SALT LAKE CITY -- Mitt Romney's presidential campaign has asked a seasoned Washington veteran to quietly draft a plan for its candidate to assume power - that is, if he wins in November, of course.
Former Utah Gov. Mike Leavitt will lead the Readiness Project, the title the Romney campaign has given its transition-planning efforts, said Sarah Pompei, a Romney spokeswoman.
"This is exactly what the bipartisan legislation signed into law by President (Barack) Obama in 2010 encouraged candidates to do," she said.
With only 75 days between Election Night and Inauguration Day, it's commonplace for candidates to start planning early, and the 2010 law encourages them to do so to ensure continuity in government. But candidates don't like to draw too much attention to the effort, for fear people see it as overconfidence.
"The most important thing is to let the campaign be the focus of the attention and for us to very quietly do what needs to be done," Leavitt told Politico, which first reported the story.
Leavitt has been traveling with Romney, a fellow Mormon, and acting as a surrogate in states such as Nevada. The two became close in the lead-up to the Salt Lake Winter Olympics in 2002, when Leavitt was governor and Romney ran the planning of the event.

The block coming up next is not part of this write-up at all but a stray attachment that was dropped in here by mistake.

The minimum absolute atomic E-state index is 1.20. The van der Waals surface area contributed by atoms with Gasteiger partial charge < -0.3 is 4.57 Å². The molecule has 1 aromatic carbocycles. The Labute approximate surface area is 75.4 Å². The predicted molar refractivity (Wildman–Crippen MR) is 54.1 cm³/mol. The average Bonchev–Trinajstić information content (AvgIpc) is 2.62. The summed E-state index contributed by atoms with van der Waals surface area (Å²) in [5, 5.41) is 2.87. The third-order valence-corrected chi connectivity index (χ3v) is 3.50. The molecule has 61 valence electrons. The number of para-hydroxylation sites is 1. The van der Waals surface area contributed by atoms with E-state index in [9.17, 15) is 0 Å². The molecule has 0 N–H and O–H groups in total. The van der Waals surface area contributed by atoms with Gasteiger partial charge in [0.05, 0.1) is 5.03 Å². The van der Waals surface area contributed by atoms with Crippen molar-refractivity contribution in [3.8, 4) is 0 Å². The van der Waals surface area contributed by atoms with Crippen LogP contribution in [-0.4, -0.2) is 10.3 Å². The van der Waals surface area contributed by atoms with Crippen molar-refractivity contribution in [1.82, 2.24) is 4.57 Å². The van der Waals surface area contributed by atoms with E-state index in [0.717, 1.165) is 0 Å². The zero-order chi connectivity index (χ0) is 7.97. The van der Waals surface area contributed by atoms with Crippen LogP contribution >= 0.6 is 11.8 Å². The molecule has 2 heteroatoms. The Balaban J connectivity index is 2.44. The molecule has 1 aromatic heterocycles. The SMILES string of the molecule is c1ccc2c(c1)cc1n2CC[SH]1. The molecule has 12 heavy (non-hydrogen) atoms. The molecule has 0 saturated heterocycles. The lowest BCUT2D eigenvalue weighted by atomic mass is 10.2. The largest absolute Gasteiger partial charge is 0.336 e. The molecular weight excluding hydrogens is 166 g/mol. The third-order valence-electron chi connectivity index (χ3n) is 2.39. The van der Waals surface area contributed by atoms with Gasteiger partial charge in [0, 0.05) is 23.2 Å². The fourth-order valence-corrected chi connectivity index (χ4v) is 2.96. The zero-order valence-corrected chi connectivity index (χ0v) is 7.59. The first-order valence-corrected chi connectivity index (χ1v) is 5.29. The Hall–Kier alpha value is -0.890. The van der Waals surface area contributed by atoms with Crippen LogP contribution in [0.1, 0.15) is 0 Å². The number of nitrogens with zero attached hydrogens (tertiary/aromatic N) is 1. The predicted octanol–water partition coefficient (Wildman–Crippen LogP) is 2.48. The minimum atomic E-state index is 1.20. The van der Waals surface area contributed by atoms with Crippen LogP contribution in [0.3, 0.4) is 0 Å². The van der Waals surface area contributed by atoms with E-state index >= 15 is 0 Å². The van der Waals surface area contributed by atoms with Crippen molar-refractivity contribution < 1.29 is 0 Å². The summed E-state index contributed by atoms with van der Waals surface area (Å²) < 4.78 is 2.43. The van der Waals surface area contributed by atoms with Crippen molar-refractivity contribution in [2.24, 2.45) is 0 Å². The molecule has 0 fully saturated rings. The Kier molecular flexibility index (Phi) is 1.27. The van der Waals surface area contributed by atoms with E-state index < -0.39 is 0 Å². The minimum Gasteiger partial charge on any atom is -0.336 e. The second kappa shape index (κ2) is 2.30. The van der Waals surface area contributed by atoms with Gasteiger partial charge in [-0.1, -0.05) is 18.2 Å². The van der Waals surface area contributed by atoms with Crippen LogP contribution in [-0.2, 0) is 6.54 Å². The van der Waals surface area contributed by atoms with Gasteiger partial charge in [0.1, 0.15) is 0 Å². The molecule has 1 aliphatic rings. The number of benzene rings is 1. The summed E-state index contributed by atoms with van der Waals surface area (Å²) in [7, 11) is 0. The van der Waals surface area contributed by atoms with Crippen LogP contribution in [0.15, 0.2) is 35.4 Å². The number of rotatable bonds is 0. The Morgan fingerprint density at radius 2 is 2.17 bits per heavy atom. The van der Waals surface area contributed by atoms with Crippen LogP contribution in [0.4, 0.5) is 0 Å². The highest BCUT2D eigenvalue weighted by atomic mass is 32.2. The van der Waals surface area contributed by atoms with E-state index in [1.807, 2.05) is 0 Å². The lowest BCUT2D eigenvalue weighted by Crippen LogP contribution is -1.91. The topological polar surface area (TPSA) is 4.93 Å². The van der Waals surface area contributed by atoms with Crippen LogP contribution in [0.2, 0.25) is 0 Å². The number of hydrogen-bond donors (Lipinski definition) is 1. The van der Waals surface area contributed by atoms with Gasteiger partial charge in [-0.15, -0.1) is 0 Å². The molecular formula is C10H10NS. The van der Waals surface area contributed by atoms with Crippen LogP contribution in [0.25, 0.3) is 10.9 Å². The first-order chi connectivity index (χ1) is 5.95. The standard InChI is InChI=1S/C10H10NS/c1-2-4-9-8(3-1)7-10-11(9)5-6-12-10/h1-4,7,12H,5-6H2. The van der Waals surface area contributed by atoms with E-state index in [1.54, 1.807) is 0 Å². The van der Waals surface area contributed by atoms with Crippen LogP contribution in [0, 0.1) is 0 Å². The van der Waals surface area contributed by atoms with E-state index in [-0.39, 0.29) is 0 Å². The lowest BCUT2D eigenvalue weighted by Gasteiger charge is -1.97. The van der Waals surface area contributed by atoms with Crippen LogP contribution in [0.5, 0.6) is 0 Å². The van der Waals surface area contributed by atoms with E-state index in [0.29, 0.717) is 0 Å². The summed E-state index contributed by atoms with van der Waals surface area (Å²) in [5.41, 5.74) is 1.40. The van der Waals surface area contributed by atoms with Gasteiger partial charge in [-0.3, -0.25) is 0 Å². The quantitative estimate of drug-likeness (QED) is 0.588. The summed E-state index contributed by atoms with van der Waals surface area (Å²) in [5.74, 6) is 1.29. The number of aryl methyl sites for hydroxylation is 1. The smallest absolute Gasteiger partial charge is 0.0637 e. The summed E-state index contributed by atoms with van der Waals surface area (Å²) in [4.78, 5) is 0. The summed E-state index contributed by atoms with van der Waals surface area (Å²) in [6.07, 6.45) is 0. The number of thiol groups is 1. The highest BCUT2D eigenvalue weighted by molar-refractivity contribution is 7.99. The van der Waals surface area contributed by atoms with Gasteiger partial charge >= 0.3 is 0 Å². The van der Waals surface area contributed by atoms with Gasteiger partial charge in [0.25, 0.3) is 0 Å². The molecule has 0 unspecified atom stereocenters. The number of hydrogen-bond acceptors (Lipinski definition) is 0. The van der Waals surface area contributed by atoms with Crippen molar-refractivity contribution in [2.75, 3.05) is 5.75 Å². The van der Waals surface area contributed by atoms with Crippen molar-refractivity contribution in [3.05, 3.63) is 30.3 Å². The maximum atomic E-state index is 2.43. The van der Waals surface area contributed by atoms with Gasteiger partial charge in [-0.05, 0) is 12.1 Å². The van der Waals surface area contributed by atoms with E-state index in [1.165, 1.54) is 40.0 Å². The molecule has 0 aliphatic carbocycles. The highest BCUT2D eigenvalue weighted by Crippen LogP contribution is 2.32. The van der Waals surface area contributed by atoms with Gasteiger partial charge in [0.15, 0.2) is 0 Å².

When contacted by The Salt Lake Tribune, Leavitt declined to comment.
The three-term Utah governor left office early in 2003 to lead the Environmental Protection Agency under President George W. Bush and later became Bush's health and human services secretary.
After the end of the Bush administration, Leavitt created his own health-care consulting firm, Leavitt Partners, which has worked with major companies seeking help with federal regulations. Recently the firm worked with states such as New Mexico, which are trying to set up a health-care exchange as required under the nation's new health-reform law.
Like Romney, Leavitt wants to see parts of the law, widely dubbed "Obamacare," eliminated. But he supports the idea of an online portal allowing consumers to shop for insurance plans. Massachusetts, where Romney was governor, and Utah were the first two states to establish exchanges.
According to Politico, Leavitt now has an office in Romney's Boston headquarters and sits in major planning meetings, though he engages sparingly. There has even been talk that Leavitt could have a prime staff position in a Romney administration.
(Contact Salt Lake Tribune reporter Matt Canham at email@example.com.)